Over the past two months, the gaming world has been treated to rounds of verbal sparring between Nvidia and GPU archrival AMD over Nvidia's new Geoforce Partner Program (GPP). But after weeks of accusations of subterfuge and counterattacks, it's all ended as suddenly as it started, with Nvidia pulling the plug on GPP.
The squabbling was triggered by Nvidia's launch of the GPP in March, which it said was designed to ensure gamers gained full transparency into the GPUs they purchased. Nvidia's gaming partners would get promotional support by the company via social media channels.
A week later, however, HardOCP, an online publication covering news, editorials and reviews on computer hardware and software, raised a furor over GPP. According to the magazine, Nvidia was using the new platform to strong-arm its partners to align their brands exclusively with its popular GeForce GPU line, labeling the move “anticompetitive.”
AMD, Nvidia's main GPU rival, followed up with a blog post touting open standards and the freedom of choice.
Nvidia Winning in GPUs...
They say all is well that ends well, and this aptly fits AMD's bill. The GPP saga was turning out to be an unwelcome distraction for a company that should have 100 percent of its focus trained on reviving its CPU segment. Related: What’s Behind The Decline In Bitcoin Volatility?
AMD stock has surged 20 percent since the company reported blowout Q1 2018 earnings on April 2015 thanks to a resurging computing segment.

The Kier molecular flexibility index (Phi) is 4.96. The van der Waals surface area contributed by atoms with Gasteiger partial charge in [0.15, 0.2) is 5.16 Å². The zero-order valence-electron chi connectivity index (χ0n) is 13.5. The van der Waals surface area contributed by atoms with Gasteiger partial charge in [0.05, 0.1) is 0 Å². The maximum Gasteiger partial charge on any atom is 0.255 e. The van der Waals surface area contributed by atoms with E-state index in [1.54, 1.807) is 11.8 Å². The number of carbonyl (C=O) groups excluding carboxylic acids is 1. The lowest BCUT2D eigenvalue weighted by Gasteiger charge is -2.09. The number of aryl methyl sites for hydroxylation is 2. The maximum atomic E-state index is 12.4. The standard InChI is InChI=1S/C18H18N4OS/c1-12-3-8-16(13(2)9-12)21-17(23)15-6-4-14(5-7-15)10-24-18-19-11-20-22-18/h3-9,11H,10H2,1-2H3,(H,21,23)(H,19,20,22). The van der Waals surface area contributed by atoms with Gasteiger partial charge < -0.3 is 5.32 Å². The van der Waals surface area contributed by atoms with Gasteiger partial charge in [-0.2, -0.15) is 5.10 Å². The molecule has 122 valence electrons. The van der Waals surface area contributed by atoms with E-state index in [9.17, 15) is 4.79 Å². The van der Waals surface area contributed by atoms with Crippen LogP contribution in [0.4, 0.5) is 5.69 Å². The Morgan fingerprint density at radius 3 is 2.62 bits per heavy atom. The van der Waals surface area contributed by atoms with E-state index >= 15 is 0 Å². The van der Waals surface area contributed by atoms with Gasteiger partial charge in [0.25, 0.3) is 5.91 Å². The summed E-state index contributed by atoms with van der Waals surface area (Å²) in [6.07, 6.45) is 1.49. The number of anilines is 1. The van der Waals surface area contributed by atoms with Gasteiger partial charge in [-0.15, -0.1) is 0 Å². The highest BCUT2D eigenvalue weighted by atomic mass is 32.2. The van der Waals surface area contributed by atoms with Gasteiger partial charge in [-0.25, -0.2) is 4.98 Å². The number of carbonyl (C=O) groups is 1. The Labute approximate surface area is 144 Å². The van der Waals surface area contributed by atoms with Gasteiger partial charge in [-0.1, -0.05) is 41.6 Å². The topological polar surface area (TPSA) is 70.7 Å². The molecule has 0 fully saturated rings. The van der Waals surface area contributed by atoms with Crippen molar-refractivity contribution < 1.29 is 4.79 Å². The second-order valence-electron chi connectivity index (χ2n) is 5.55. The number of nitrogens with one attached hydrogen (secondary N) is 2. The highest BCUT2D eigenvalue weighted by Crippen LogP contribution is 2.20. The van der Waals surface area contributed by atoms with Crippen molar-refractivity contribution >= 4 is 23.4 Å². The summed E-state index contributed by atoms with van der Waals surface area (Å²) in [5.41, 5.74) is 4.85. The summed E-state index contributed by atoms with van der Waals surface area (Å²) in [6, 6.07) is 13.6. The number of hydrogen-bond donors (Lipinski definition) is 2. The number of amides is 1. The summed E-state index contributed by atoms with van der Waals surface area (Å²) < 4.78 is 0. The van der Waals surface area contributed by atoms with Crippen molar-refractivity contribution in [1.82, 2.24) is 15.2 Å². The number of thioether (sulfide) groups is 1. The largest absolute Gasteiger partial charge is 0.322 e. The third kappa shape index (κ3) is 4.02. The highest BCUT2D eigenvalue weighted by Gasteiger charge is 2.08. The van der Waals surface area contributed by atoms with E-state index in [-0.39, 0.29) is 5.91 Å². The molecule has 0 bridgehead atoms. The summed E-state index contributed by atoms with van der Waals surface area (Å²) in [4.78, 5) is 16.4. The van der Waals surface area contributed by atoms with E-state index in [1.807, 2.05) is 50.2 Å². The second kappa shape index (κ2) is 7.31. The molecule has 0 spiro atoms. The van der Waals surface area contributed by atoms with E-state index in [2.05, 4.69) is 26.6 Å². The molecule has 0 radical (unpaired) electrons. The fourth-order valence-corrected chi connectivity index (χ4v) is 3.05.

AMD Stock Year-to-Date Returns
(Click to enlarge)
Source: CNN Money
After enduring a torrid revenue tailspin, AMD has bounced back to strong growth after posting impressive performance by the segment thanks to its new lines of Ryzen, Radeon and Epyc processors.
First-quarter revenue clocked in at $1.65 billion, good for 40-percent Y/Y growth thanks to a robust 95-percent Y/Y growth in the Computing and Graphics segment with revenue of $1.12 billion (68 percent of total revenue).
The company's Enterprise, Embedded and Semi-custom segment where it reports gaming APU/GPU sales performed poorly once again with revenue of $532 million (32 percent of total), a 12-percent Y/Y decline. That's in sharp contrast to a few years back when the gaming segment provided the bulk of AMD's revenue.
The segment appears to be hurting due to the wild popularity of Nintendo's Switch console. From near-oblivion a few years ago, Nintendo's Switch has helped the company give Sony's PS4 and Microsoft's Xbox One a run for their money.
Unfortunately for AMD, Nvidia is the exclusive supplier of Nintendo's APUs for the Switch.
...but AMD is making a comeback in CPUs
But AMD has something even better up its sleeve.
After remaining relatively irrelevant for years, AMD is finally making a comeback in the CPU category and clawing back market share from rival Intel.
The company's new growth story comes from Ryzen desktop processors. The OEM market is considerably bigger than the gaming industry and stakes higher. This is where AMD needs to be focusing most of its attention. Related: The Worst Trades In History
But perhaps even more exciting for AMD investors is the fact that the company's Epyc line has been slowly but surely winning against Intel's Xeon processers in the server processor market.
AMD recorded server processor market share of a measly 1.5 percent in 2017--a far cry from its 25 percent peak share back in 2006. The Bulldoze microarchitecture of 2011 was AMD’s last big push in the CPU space, and that one did not work out too well. But Epyc appears to be a lot more promising, and has helped AMD score a big cloud win with Microsoft's Azure.
More wins like this and AMD stock will be back in play again.
By Alex Kimani for Safehaven.com
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